The clinical features of RA in the setting of T-LGLL have not been thoroughly characterized. According to Prochorec-Sobieszek et al., the severity of arthritis can vary [ 38]. It should be noted that several seropositive patients without a history of inflammatory arthritis had erosions and typical radiographic changes for RA.
The duration from the diagnosis of RA until the development of FS or T-LGLL in our cohort was shorter than that reported by others [ 5]. All 25 patients with FS were seropositive (RF +/anti-CCP +/anti-MCV + or RF /anti-CCP +/anti-MCV +), whereas in the RA group with T-LGLL, four of 56 patients had erosive, seronegative RA.
The percentage of patients in our cohort with T-LGLL with an increase in blood lymphocyte counts exceeding 4.0 × 10 9/L was 14%, which is comparable to a study by Zhu et al. [ 39]. However, in earlier works, the authors reported a much higher percentage of such patients at 74% [ 16] and 51% [ 8]. This is probably because of changes in the criteria for T-LGLL diagnosis over time.

Limitations

Since our study was retrospective, some data were not available. In addition, we used the AS TaqMan real-time PCR assay to detect somatic point mutations in the STAT3 and STAT5b genes using a set of primers for the most common mutations in the two genes. Even though this approach provides much higher sensitivity than Sanger sequencing, some rare mutations that were not covered by the developed primers could not be identified.
It should be noted that in six cases (all with massive splenomegaly), a study of the spleen detected T-cell clonality that was absent in the blood and/or bone marrow. In addition, out of the 28 patients for whom both blood and bone marrow samples were tested, two (7%) displayed T-cell clonality only in the bone marrow and not in the blood. Given the above, it cannot be ruled out that among the 14 patients who were classified as having FS based on the absence of T-cell clonality only in the peripheral blood, there were still patients with T-cell clonality in the spleen and/or bone marrow.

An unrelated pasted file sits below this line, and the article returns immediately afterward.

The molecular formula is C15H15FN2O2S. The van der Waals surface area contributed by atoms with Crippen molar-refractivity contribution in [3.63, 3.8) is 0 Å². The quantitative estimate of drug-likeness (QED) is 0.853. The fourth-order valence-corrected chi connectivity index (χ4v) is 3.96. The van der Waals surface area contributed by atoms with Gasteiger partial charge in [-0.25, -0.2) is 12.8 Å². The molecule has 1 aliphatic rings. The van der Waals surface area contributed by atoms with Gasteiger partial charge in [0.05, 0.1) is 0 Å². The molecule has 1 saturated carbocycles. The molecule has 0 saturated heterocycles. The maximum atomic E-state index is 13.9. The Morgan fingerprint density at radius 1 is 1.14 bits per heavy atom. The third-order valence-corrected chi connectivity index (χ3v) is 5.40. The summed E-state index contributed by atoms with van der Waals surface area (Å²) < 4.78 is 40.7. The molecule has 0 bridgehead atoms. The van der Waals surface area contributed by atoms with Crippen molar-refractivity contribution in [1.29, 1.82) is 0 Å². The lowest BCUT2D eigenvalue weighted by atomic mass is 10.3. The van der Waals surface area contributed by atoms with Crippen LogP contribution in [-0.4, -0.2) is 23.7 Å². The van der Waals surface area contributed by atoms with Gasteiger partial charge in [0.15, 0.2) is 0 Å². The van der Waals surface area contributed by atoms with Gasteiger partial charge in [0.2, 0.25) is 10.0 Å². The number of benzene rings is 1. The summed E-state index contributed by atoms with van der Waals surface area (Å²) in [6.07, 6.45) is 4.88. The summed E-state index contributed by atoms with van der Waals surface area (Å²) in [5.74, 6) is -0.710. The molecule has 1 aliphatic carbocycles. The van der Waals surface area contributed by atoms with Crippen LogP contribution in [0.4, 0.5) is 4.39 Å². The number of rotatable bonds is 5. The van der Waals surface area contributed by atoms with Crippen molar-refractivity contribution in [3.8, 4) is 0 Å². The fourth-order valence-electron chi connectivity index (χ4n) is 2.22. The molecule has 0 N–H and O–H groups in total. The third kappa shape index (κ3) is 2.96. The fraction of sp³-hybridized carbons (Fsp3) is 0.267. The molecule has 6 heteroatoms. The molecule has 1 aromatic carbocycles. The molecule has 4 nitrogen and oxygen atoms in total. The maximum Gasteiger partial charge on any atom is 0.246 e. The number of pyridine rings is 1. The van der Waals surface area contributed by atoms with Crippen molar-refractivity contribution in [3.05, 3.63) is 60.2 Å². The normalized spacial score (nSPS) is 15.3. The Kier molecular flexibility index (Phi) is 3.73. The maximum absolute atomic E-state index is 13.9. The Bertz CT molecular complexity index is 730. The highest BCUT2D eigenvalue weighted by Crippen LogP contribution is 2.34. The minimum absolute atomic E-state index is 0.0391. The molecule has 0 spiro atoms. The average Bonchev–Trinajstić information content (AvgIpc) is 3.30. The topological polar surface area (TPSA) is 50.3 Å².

Conclusion

We did not detect STAT3 gene mutations in any of the 24 patients with FS, whereas mutations were found in 22 (39%) of 56 patients with RA-associated T-LGLL. An increase in the absolute number of LGLs in the blood above 2 × 10 9/L was also a specific characteristic of RA-associated T-LGLL that was not found in the FS group in our study. In contrast, typical immunophenotypic markers of T-LGLL were also found in the polyclonal expansion of cytotoxic T-lymphocytes in the setting of RA. Although further data are required, our results suggest that the currently used criteria for immunohistochemical examination of the bone marrow do not seem to be able to definitively distinguish FS from T-LGLL in the setting of RA.

Acknowledgements

We would like to thank Editage ( www.​editage.​com) for English language editing and A. Firyulin for expert help in preparing the figures.

Compliance with ethical standards

Conflict of interest

The authors declare that they have no conflicts of interest regarding the publication of this study.

Ethics approval

The study was approved by the V.A. Nasonova Research Institute of Rheumatology Ethics Committee (protocol #17 on the 20-02-2020) and was conducted in accordance with the Declaration of Helsinki of 1975, as revised in 2008.

Consent to participate

Written informed consent was given by all participants included in the study.